On judgement day I’ll be playing music for the rebels… Roots rock reggae music playing sweet in heaven – Raging Fyah
At the 2011 Edward Baugh Distinguished Lecture which doubled as the Jamaican launch of his latest novel Is Just A Movie, Earl Lovelace argued that rebellion is one of the Caribbean’s greatest resources. Having given us some of our most unforgettable rebels like Fisheye, Bolo and Bee from The Dragon Can’t Dance and The Wine of Astonishment, Lovelace knows what he’s talking about.
I find myself reflecting upon this talk of rebels and rebellions as the mists, or smoke, I am unable to distinguish between the two, rise about the Port Kaiser Sports Complex, Manchester, at Rebel Salute. My ruminations are also aided by the smell of roast corn and roasting peanuts. I am especially fond of the peanut “trucks” as the heat from the brazier of coal is always welcome when the temperature hits.
Historically, Jamaica is no stranger to rebellion, which is evidenced by the fact that the majority of our national heroes, Nanny, Sam Sharpe, Paul Bogle, George William Gordon were leaders of rebellions. Our other three heroes Garvey, Manley and Bustamante are more aptly called revolutionary, though they were no less rebellious. Additionally when you add Tacky, Cudjoe, Quao and even Jack Mansong (Three Finger Jack) to that list the rebels were many. Lets face it, Emancipation was not given, it was won. The machete struck the first blow and then the pen finished it.
So, Lovelace’s argument is an interesting point of departure, or maybe its a point of arrival, for the commemoration of Jamaica’s 50th year of independence, being popularly styled as Jam50. As Rebel Salute 2012, the 19th staging of the event, is also one of the early major events commemorating the year, the segue is especially easy.
Thinking about rebellion at an event like Rebel Salute is easy because most of the artists are singing about it in one form or the other. I found the line from Raging Fyah which frames this blog particularly intriguing. It suggests that rebellion will either be required in heaven, or that rebels will all get sainthood status.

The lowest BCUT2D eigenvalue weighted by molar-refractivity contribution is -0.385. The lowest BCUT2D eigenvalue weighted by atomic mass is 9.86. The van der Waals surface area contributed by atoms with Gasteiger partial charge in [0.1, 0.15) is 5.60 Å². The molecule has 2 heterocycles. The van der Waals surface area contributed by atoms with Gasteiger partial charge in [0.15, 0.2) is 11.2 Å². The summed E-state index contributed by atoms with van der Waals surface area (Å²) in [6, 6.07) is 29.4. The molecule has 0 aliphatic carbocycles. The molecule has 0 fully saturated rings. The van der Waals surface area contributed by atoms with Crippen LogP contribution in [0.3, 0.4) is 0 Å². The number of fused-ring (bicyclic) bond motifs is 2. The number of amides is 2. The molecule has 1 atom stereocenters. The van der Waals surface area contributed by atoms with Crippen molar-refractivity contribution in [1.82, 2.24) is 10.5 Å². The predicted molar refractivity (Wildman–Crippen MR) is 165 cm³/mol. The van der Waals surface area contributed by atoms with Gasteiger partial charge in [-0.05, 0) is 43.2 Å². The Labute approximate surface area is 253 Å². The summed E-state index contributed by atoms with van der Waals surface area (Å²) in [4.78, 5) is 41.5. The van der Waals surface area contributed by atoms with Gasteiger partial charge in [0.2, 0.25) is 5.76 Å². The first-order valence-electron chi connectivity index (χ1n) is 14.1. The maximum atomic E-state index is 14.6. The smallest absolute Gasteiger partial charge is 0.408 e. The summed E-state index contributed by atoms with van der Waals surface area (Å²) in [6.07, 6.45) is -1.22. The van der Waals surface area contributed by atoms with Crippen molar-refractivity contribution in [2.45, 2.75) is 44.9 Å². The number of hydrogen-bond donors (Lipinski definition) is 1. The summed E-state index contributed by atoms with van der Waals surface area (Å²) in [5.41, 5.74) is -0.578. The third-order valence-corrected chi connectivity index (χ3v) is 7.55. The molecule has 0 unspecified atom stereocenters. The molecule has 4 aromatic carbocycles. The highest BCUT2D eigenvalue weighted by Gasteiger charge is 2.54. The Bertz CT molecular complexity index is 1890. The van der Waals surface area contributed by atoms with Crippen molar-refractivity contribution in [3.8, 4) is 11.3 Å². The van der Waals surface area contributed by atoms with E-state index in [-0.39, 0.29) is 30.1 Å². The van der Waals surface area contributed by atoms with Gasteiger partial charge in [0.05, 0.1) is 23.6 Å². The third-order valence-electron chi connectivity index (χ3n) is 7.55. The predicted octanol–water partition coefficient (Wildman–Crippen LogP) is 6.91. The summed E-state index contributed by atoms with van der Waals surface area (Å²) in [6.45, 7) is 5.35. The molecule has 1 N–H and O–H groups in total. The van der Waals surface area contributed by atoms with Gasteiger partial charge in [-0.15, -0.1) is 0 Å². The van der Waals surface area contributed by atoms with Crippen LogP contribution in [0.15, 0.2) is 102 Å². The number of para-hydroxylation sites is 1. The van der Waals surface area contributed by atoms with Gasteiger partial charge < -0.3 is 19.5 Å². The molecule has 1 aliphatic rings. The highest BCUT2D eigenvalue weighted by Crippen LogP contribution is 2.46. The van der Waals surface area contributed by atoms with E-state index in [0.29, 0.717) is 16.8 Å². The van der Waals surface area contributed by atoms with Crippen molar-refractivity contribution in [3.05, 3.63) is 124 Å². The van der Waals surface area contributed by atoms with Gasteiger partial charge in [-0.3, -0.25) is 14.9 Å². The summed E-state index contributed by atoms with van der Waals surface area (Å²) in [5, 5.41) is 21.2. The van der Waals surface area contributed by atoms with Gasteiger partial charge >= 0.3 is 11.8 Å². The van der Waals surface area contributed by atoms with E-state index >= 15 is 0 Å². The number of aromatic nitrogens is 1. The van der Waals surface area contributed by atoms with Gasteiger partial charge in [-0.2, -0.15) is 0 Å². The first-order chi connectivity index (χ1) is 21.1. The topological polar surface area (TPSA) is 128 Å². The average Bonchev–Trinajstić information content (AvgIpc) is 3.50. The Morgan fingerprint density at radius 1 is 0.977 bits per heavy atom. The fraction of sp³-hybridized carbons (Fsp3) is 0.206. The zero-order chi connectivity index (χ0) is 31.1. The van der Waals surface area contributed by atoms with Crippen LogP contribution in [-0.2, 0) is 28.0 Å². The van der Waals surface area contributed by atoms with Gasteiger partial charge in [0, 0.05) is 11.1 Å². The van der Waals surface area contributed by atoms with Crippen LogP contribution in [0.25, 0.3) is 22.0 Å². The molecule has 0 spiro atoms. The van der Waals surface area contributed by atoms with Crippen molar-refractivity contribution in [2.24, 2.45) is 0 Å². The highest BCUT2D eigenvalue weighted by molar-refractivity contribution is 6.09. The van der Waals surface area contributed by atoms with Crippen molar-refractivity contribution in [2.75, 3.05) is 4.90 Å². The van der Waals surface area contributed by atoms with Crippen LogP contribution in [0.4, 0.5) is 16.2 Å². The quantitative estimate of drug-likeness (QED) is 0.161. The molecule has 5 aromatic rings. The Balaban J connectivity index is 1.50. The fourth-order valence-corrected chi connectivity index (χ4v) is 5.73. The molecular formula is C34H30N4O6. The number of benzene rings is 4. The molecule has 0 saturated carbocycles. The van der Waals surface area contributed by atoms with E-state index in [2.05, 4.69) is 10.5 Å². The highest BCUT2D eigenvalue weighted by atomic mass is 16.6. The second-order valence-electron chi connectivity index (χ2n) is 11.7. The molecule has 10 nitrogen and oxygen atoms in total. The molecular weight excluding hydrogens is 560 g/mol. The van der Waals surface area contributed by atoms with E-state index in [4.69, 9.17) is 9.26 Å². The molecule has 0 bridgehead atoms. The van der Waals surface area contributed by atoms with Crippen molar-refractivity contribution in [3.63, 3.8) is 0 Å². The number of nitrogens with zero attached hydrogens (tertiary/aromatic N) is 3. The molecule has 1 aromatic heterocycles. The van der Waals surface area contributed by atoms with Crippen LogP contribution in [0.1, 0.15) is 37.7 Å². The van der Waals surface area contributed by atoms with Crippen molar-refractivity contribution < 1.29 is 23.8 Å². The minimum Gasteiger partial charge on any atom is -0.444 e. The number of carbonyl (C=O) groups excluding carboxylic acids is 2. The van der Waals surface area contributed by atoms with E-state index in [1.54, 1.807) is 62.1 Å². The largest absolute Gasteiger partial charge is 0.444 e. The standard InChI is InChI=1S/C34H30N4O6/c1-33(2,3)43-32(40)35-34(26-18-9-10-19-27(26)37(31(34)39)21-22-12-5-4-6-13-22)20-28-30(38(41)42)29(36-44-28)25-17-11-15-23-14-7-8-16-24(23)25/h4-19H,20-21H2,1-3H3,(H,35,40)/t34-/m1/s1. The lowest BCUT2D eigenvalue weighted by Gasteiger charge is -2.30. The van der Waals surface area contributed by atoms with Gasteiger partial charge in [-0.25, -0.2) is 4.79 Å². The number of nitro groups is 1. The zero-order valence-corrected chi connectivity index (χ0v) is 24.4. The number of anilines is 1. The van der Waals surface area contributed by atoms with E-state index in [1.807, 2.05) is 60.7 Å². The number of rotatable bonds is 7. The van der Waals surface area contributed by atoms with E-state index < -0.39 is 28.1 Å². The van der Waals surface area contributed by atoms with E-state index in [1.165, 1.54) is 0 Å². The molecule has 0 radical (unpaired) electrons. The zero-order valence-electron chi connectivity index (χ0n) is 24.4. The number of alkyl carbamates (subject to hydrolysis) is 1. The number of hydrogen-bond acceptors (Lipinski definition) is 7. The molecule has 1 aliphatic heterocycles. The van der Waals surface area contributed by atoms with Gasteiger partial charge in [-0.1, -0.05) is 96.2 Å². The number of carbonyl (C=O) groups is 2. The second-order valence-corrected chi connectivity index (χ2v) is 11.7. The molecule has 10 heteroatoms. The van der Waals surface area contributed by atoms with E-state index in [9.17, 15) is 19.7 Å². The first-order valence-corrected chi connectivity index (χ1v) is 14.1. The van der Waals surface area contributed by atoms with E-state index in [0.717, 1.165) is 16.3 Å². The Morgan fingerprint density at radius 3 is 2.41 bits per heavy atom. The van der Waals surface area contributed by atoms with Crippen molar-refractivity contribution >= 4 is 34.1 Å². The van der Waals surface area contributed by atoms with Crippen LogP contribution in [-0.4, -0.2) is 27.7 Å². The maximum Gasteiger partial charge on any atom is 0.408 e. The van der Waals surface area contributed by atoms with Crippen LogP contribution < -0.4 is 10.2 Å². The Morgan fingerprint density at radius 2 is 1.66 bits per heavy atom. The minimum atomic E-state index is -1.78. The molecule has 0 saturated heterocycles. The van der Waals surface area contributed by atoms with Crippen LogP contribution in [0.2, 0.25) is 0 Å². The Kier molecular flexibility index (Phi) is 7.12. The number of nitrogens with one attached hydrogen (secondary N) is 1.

In many ways rebellion in contemporary Jamaica surrounds Rastafari, and this was particularly acute at Rebel Salute. Rebel Salute gets its name from a very practical place. At its core it is a mega birthday party for veteran DJ Tony Rebel, and is therefore quite literally a salute to a rebel. But in another way, and it has not been accidental, the show has become a salute to rebellion and this points out that in Jamaica today much of that rebellion does not merely rest in Rastafari, but it resides in Reggae, in the strident drum and bass riffs, and most importantly in the songs for cry for social change.
So along with Raging Fyah there was the Marley brothers, Stephen and Damian, Taurus Riley, Gramps Morgan, Queen Ifrika, and Duane Stephenson. Several of the artists on the line up paid particular attention to the now incarcerated Buju Banton. It was clear that Banton, whose music for the past two decades has been especially focused on social change, is being considered one of the fallen rebels, or maybe it is just a stumble and not an actual fall.
But rebellion is a strange thing to contemplate on this isle because we are such a people of paradox. Despite the horns blowing and the waves flying for these songs of rebellion, there are many ways in which the status quo remains strictly enforced that it seems that nothing has changed.
Lovelace argued that many of today’s gangsters who plague our communities are would be rebels. The truth behind the statement is disturbing. Have we become rebels without a cause? Is this what happens when rebellion gets hijacked by the need to just get by? It also doesn’t help that sometimes it appears that rebelliousness has transformed to brukbadness. So sometimes I wonder if rebellion has merely become a tune, something to wave a flag to before we ease back into reality and continue to just cut and go through.
And maybe that is exactly what has happened, we have become so adept at cutting illegitimate paths through our social obstacles that we don’t really need to rebel any more.
It seems that while we have had a history fraught with rebellions, it is not quite clear whether a revolution has taken place. As we embark upon the end of a fifty year journey, which is also the start of a journey, it is important that we ask ourselves whether all this rebellion has brought a revolution, or whether we’ve merely come 360 degrees.